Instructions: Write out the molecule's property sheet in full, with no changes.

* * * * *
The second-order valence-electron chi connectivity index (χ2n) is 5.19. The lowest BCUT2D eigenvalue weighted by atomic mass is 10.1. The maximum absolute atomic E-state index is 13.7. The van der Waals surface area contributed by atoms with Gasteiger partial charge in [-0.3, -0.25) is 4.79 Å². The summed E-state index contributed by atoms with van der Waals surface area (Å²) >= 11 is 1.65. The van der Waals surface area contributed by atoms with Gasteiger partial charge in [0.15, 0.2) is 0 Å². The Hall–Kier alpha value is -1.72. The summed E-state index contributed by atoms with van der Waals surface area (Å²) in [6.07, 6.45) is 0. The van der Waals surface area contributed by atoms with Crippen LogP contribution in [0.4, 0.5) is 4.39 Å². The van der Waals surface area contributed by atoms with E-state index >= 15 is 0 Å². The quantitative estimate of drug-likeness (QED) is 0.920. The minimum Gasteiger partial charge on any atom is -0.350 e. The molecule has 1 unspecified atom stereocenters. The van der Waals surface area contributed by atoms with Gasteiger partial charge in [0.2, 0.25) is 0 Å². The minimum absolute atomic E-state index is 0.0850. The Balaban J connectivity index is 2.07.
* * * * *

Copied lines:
The second-order valence-electron chi connectivity index (χ2n) is 5.19. The lowest BCUT2D eigenvalue weighted by atomic mass is 10.1. The maximum absolute atomic E-state index is 13.7. The van der Waals surface area contributed by atoms with Gasteiger partial charge in [-0.3, -0.25) is 4.79 Å². The summed E-state index contributed by atoms with van der Waals surface area (Å²) >= 11 is 1.65. The van der Waals surface area contributed by atoms with Gasteiger partial charge in [0.15, 0.2) is 0 Å². The Hall–Kier alpha value is -1.72. The summed E-state index contributed by atoms with van der Waals surface area (Å²) in [6.07, 6.45) is 0. The van der Waals surface area contributed by atoms with Crippen LogP contribution in [0.4, 0.5) is 4.39 Å². The van der Waals surface area contributed by atoms with E-state index >= 15 is 0 Å². The quantitative estimate of drug-likeness (QED) is 0.920. The minimum Gasteiger partial charge on any atom is -0.350 e. The molecule has 1 unspecified atom stereocenters. The van der Waals surface area contributed by atoms with Gasteiger partial charge in [0.2, 0.25) is 0 Å². The minimum absolute atomic E-state index is 0.0850. The Balaban J connectivity index is 2.07.